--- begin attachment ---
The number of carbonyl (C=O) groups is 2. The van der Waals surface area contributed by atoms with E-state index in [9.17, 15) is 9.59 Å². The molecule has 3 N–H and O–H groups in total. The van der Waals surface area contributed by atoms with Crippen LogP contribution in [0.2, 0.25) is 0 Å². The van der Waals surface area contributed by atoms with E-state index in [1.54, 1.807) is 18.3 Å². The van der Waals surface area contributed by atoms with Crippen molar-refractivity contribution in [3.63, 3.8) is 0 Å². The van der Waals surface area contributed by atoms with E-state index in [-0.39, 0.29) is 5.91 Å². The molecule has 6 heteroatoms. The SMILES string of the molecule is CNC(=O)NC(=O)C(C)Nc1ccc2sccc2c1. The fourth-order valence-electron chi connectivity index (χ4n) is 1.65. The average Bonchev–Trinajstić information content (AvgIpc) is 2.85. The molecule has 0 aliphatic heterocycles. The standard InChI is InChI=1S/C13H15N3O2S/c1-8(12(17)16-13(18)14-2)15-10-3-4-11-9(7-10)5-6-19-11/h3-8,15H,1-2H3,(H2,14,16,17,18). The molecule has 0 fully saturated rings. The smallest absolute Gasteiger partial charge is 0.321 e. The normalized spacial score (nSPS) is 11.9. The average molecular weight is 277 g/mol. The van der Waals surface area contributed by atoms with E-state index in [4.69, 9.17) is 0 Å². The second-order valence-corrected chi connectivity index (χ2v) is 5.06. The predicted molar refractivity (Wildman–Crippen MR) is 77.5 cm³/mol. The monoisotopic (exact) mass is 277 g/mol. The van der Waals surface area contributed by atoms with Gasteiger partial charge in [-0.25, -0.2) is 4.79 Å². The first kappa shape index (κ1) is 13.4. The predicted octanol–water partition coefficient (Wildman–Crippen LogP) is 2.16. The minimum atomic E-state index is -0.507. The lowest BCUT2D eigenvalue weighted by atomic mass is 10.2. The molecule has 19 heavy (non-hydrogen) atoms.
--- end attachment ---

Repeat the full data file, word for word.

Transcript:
The number of carbonyl (C=O) groups is 2. The van der Waals surface area contributed by atoms with E-state index in [9.17, 15) is 9.59 Å². The molecule has 3 N–H and O–H groups in total. The van der Waals surface area contributed by atoms with Crippen LogP contribution in [0.2, 0.25) is 0 Å². The van der Waals surface area contributed by atoms with E-state index in [1.54, 1.807) is 18.3 Å². The van der Waals surface area contributed by atoms with Crippen molar-refractivity contribution in [3.63, 3.8) is 0 Å². The van der Waals surface area contributed by atoms with E-state index in [-0.39, 0.29) is 5.91 Å². The molecule has 6 heteroatoms. The SMILES string of the molecule is CNC(=O)NC(=O)C(C)Nc1ccc2sccc2c1. The fourth-order valence-electron chi connectivity index (χ4n) is 1.65. The average Bonchev–Trinajstić information content (AvgIpc) is 2.85. The molecule has 0 aliphatic heterocycles. The standard InChI is InChI=1S/C13H15N3O2S/c1-8(12(17)16-13(18)14-2)15-10-3-4-11-9(7-10)5-6-19-11/h3-8,15H,1-2H3,(H2,14,16,17,18). The molecule has 0 fully saturated rings. The smallest absolute Gasteiger partial charge is 0.321 e. The normalized spacial score (nSPS) is 11.9. The average molecular weight is 277 g/mol. The van der Waals surface area contributed by atoms with E-state index in [4.69, 9.17) is 0 Å². The second-order valence-corrected chi connectivity index (χ2v) is 5.06. The predicted molar refractivity (Wildman–Crippen MR) is 77.5 cm³/mol. The monoisotopic (exact) mass is 277 g/mol. The van der Waals surface area contributed by atoms with Gasteiger partial charge in [-0.25, -0.2) is 4.79 Å². The first kappa shape index (κ1) is 13.4. The predicted octanol–water partition coefficient (Wildman–Crippen LogP) is 2.16. The minimum atomic E-state index is -0.507. The lowest BCUT2D eigenvalue weighted by atomic mass is 10.2. The molecule has 19 heavy (non-hydrogen) atoms.